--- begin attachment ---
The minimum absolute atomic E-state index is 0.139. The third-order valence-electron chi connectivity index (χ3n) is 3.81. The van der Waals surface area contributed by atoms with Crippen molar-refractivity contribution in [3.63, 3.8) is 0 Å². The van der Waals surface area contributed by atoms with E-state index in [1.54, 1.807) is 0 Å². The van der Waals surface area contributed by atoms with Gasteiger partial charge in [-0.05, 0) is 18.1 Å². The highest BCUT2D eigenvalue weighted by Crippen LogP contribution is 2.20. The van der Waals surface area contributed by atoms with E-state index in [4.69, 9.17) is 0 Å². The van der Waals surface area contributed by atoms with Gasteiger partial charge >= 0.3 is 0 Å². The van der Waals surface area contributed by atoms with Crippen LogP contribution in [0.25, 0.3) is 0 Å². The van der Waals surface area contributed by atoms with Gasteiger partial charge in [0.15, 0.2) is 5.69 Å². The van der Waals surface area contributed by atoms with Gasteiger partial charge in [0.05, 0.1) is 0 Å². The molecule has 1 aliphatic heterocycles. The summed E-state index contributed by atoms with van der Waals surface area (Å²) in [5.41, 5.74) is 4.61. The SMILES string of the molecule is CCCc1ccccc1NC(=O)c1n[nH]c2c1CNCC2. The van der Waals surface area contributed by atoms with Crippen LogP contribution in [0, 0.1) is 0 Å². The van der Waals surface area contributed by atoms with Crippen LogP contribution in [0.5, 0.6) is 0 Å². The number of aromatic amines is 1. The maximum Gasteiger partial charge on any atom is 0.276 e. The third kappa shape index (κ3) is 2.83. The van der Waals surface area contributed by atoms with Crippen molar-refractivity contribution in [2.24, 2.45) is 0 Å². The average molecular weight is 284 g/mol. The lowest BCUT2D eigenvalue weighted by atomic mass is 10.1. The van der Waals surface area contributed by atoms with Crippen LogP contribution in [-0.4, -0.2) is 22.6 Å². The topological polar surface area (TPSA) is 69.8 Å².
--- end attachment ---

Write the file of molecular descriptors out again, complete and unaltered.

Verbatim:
The minimum absolute atomic E-state index is 0.139. The third-order valence-electron chi connectivity index (χ3n) is 3.81. The van der Waals surface area contributed by atoms with Crippen molar-refractivity contribution in [3.63, 3.8) is 0 Å². The van der Waals surface area contributed by atoms with E-state index in [1.54, 1.807) is 0 Å². The van der Waals surface area contributed by atoms with Gasteiger partial charge in [-0.05, 0) is 18.1 Å². The highest BCUT2D eigenvalue weighted by Crippen LogP contribution is 2.20. The van der Waals surface area contributed by atoms with E-state index in [4.69, 9.17) is 0 Å². The van der Waals surface area contributed by atoms with Gasteiger partial charge >= 0.3 is 0 Å². The van der Waals surface area contributed by atoms with Crippen LogP contribution in [0.25, 0.3) is 0 Å². The van der Waals surface area contributed by atoms with Gasteiger partial charge in [0.15, 0.2) is 5.69 Å². The van der Waals surface area contributed by atoms with Gasteiger partial charge in [0.05, 0.1) is 0 Å². The molecule has 1 aliphatic heterocycles. The summed E-state index contributed by atoms with van der Waals surface area (Å²) in [5.41, 5.74) is 4.61. The SMILES string of the molecule is CCCc1ccccc1NC(=O)c1n[nH]c2c1CNCC2. The van der Waals surface area contributed by atoms with Crippen LogP contribution in [0, 0.1) is 0 Å². The van der Waals surface area contributed by atoms with Crippen LogP contribution in [0.5, 0.6) is 0 Å². The number of aromatic amines is 1. The maximum Gasteiger partial charge on any atom is 0.276 e. The third kappa shape index (κ3) is 2.83. The van der Waals surface area contributed by atoms with Crippen molar-refractivity contribution in [2.24, 2.45) is 0 Å². The average molecular weight is 284 g/mol. The lowest BCUT2D eigenvalue weighted by atomic mass is 10.1. The van der Waals surface area contributed by atoms with Crippen LogP contribution in [-0.4, -0.2) is 22.6 Å². The topological polar surface area (TPSA) is 69.8 Å².